Whether You Like It Or Not, Vaccine Mandates Are Coming

by Elisha Beach
Originally Published: 
A doctor holding a vaccine injection near a patient's arm
Scary Mommy and Luis Alvarez/Getty

Unfortunately, as of July, the United States hit a plateau in vaccination rates at a risky stage in the pandemic. People are suffering from pandemic fatigue and acting like we are on the other side of all of this. Meanwhile, the highly transmissible Delta variant is running rampant, and the average number of new U.S. COVID-19 cases had risen to about 84,000 per day as of the end of last month.

We are clearly at a point in this pandemic where we have to get serious about vaccinations. Still, some people don’t seem to understand the importance of herd immunity. It would be nice if the United States could reach herd immunity with just vaccination incentives, but clearly, that is not going to happen. So, whether you like it or not, vaccine mandates are coming.

Currently, a little over half of the country is fully vaccinated, and based on a poll taken by AP-NORC, 45% of Americans who have not been vaccinated say they will definitely not get a vaccine, and 35% say they probably will not. And that’s unfortunate because asking people to social distance and wear masks is obviously not working. And the simplest way to put an end to this pandemic is herd immunity from vaccinations.

Federal, state, and local governments are starting to take steps to make being vaccinated the easier default choice. The Biden administration recently mandated vaccinations for all federal workers and contractors and ordered the military to move toward compulsory vaccinations. The Department of Veterans Affairs also issued vaccine mandates for all frontline health workers at its facilities.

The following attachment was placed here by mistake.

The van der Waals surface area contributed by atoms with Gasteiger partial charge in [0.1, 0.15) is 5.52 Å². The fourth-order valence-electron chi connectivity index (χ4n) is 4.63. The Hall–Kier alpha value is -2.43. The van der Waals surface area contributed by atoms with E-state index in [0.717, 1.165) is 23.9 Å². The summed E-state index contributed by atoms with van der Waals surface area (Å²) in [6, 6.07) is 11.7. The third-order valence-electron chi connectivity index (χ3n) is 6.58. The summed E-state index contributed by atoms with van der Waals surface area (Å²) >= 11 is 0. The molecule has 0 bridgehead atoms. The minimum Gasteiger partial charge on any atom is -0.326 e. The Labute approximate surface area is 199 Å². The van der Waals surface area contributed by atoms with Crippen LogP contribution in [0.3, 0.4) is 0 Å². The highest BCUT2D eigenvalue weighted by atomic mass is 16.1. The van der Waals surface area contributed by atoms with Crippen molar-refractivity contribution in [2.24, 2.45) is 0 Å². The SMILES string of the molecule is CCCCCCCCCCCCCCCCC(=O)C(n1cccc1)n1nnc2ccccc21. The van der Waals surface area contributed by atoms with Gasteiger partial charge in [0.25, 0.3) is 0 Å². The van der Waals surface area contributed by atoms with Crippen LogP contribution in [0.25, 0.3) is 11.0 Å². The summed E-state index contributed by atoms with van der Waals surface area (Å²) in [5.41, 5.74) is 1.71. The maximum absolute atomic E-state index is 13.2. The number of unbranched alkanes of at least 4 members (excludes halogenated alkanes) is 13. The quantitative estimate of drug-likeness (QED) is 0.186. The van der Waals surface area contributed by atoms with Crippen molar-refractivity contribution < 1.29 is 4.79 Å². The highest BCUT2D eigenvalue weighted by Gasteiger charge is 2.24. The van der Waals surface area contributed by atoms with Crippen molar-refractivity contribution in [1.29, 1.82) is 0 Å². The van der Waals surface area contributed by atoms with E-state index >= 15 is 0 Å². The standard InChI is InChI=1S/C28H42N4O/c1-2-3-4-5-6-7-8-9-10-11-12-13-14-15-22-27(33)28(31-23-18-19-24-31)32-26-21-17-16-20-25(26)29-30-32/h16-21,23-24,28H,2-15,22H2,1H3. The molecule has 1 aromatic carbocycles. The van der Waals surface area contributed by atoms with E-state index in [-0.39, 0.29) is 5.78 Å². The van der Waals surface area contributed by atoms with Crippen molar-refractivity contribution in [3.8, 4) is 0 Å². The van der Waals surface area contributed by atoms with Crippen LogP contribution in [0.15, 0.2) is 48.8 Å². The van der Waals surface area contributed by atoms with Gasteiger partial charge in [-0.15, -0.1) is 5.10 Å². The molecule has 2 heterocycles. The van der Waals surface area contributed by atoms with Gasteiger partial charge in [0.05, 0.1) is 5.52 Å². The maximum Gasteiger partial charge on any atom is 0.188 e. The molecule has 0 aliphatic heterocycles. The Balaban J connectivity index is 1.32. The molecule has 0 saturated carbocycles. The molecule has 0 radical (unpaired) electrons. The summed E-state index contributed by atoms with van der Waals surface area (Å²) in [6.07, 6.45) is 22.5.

New York City announced the “Key to NYC Pass,” requiring proof of vaccination to access most indoor activities, including gyms, restaurants, and performances, beginning on September 13. Private businesses are also beginning to mandate vaccines, including Uber, Facebook, Google, Netflix, and Delta Air Lines. And nearly 600 colleges and universities will require vaccination.

Nathan Howard/Getty

Getty Images

Now, before some of you get all up in arms over vaccine mandates, let’s clarify a few things. Vaccine mandates are not new. I am pretty sure the majority of you reading this are vaccinated for measles, mumps, polio, and chicken pox, to name a few. These are all infectious diseases that were once very common but are now rare in the U.S, thanks to vaccines.

And yes, there is legal precedence for mandating the vaccination against COVID-19. States have had the constitutional authority to mandate vaccinations for a long time — i.e., the vaccinations required for your children to attend public schools. And this authority was upheld by the Supreme Court in 1905 and in 1922. A federal judge recently upheld Houston Methodist Hospital’s vaccination requirement stating that the policy broke no federal law. And a federal court ruled that Indiana University’s COVID-19 vaccine mandate is lawful.

Furthermore, the Department of Justice and the Equal Employment Opportunity Commission (EEOC) have ruled that businesses can lawfully require workers to get a COVID-19 vaccine as a condition of coming to the workplace. However, companies are required to grant legitimate medical or religious exemptions. And public schools must offer medical exemptions for those who vaccines could harm. But they do not have to grant religious or conscientious objections.

People are also skeptical that all three vaccines still only have Emergency Use Authorization (EUA). And that’s a valid point. The DOJ and EEOC have specifically stated that employer mandates can occur even under an EUA. However, so far, all state government and military mandates are contingent on the full approval of vaccines. And the Food and Drug Administration recently announced it is expediting full licensure of the Pfizer vaccine, which is likely to occur by September, with the Moderna vaccine not far behind.

Some people have legitimate reasons for not getting vaccinated. But refusing to be vaccinated because you think the government will track you is not a valid reason. So your doctorate from google doesn’t make you qualified to determine if the vaccine is safe or not. And if you still believe the whole pandemic is a hoax … I have no words for you.

Yes, everyone has the right to refuse a vaccine. But this is not just about you. Vaccines are about public health and keeping the population safe, especially those with weak immune systems and children who can’t be vaccinated. Vaccines are designed to protect you and your family, neighbors, classmates, and co-workers. Vaccine mandates aren’t about stripping people of their rights. They are about the common good and mutual solidarity in the midst of a global health crisis.

This article was originally published on